Monday, 10 December 2018

Sponsored By Coors Light?

Colour-changing items based on temperature isn't something new. We've seen it used in mugs that change their images and colours when filled with hot beverages, we've seen Hypercolor clothing that changed colours with body heat, and we've seen the pictured Coors Light cans that show the mountains in blue when the can is cold enough. Even the British got in on the fun when they created stamps that changed from a gray sky to a blue sky in 2001! This technology has been around for a number of years, but it's 2018 which means that the NHL finally has jumped onboard with this decades-old colour-changing technology. The NHL announced today that the "official game pucks featuring thermochromic coatings supplied by PPG will be in play in the 2019 Bridgestone NHL Winter Classic" so that the officials know when a puck is no longer frozen and needs to be swapped out for a new, frozen one. Welcome to 1991, folks.

I use the 1991 year sarcastically because that was the year that Hypercolor clothing, containing thermochromes, was introduced to the world. Yes, I had a shirt back in grade school, but it quickly lost its appeal once the thermochromic effect was killed off by washing the shirt. On other words, you were either cool and had body odour or you had a non-working Hypercolor t-shirt and smelled fresh. I opted for the latter.

What makes this development by the NHL interesting is that the NHL was worried about the screening causing adhesion to the ice.
Thermochromic coatings supplied by PPG meet the NHL's requirements for withstanding game-environment impacts and low temperatures without impacting adhesion. The coating is dispersed into an ink system and screen printed directly onto an official NHL game puck.
Because adhesion to the ice surface should be the biggest worry when thinking about outdoor games and the possibility of melting ice due to the heat?

If the thermochromic puck gets too warm, the NHL logo on the back of the puck will go "clear", signalling to the officials that the puck needs to be changed. This is a greater concern than adhesion since we've seen a number of Winter Classic games with pucks that look more like bouncy rubber balls than hockey pucks. Dan Craig, the NHL Vice President of Facilities Operations, stated, "Freezing a puck eliminates bouncing, and game officials closely monitor the puck for temperature changes that affect performance while in play. A coating that changes color when the puck is above freezing will more accurately alert the officials that it is time for a replacement."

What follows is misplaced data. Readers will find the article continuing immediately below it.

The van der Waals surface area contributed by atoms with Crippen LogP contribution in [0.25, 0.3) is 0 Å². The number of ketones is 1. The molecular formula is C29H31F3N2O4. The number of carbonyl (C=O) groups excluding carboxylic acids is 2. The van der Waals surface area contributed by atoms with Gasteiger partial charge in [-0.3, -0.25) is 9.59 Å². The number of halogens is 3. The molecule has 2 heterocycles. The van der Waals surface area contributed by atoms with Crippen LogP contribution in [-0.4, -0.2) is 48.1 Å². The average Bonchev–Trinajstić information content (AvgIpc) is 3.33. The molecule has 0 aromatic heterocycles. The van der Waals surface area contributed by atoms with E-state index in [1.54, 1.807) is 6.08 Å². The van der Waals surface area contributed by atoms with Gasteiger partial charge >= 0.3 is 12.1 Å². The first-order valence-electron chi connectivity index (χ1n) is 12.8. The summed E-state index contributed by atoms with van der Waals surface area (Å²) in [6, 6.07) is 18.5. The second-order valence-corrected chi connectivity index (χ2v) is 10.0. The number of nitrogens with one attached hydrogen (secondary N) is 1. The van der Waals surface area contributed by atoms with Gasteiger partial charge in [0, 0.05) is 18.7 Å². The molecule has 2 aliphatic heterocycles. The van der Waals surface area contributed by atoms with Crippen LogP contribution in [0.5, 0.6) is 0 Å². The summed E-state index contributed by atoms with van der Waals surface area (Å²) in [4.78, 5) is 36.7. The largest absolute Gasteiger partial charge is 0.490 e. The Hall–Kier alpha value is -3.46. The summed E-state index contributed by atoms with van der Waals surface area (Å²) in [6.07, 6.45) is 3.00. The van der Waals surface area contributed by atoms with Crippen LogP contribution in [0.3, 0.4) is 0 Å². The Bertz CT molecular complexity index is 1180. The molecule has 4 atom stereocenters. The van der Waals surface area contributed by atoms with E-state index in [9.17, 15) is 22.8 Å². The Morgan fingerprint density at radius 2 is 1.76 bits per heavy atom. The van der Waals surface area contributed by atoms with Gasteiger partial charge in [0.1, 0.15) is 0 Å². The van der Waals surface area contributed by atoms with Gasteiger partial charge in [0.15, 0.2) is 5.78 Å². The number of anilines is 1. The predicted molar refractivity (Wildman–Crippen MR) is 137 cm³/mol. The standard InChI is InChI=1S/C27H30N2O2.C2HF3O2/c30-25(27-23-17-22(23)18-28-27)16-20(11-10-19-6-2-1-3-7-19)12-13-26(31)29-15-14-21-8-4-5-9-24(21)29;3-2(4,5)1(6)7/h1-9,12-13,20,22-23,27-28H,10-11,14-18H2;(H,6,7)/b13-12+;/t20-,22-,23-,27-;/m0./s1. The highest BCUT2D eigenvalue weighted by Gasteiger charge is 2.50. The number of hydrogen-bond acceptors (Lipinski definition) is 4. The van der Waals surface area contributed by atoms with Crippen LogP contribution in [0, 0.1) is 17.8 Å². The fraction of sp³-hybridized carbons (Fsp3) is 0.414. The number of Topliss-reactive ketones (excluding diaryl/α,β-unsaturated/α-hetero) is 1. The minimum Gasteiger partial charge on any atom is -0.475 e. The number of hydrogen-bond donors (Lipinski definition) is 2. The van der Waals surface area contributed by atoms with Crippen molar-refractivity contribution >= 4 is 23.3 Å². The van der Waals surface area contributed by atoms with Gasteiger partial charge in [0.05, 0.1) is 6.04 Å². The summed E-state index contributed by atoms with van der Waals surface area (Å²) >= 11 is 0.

It's funny that the NHL just came up with this concept now considering there have been patents on this idea for years. Chromatic Technologies Incorporated is the company that allowed Coors Light cans to be thermally-regulated, and they've been working with the beer giant - one of the NHL's iconic sponsors for marquee events - for some time. It's almost as if the NHL is simply ignorant to solutions in other industries when it comes to solving their own problems.

In any case, it will be interesting to see how often the NHL changes out the puck based on how warm it is during the Winter Classic, how often the puck is handled by players and officials (hello, body heat!), how often it's lying on the ice (it should be colder), and how these pucks actually react if its warm when it comes to bouncing. If the screening on the bottom stays cold because it's being slid across cold ice, do the actual physical properties of rubber change (hint: no)?

What bothers me more is that if these pucks are single-use like Coors Light beer cans are, this seems like an awful lot of science going into something where an average of 12 pucks per game are being used. The NHL doesn't recover these pucks when they're shot into the crowd, so this seems like a ridiculous gimmick for something for which science should have already have an answer. And it does thanks to Alain Haché!
Look, I'm all for making the games better. Outdoor games are already a gimmick, and adding a colour-changing puck is just another gimmick within a gimmick. Like the FoxTrax puck, this idea, in its infancy, seems like a good idea, but the overall use in a long-term trial seems limited in its scope and depth. If these pucks are going to be used and sold as collector's items, I understand the merchandising effect of this, but using them indoors where 99.9% of all NHL games are played would be dumb at its very best.

If it's warm outside, the officials should be swapping out pucks as often as they can - that's just common sense. If it's sunny and cold, the officials should keep an eye on how the pucks are moving on the ice with respect to the black rubber absorbing the sun's heat. If it's cloudy and warm, the same respect should be given with the black rubber absorbing the heat from the environment. In the end, the officials are competent enough to do their job without a screen-printed thermometer on the puck that they have to check every time they pick the puck up.

The NHL loves its gimmicks. Get ready for another one.

Until next time, keep your sticks on the ice!

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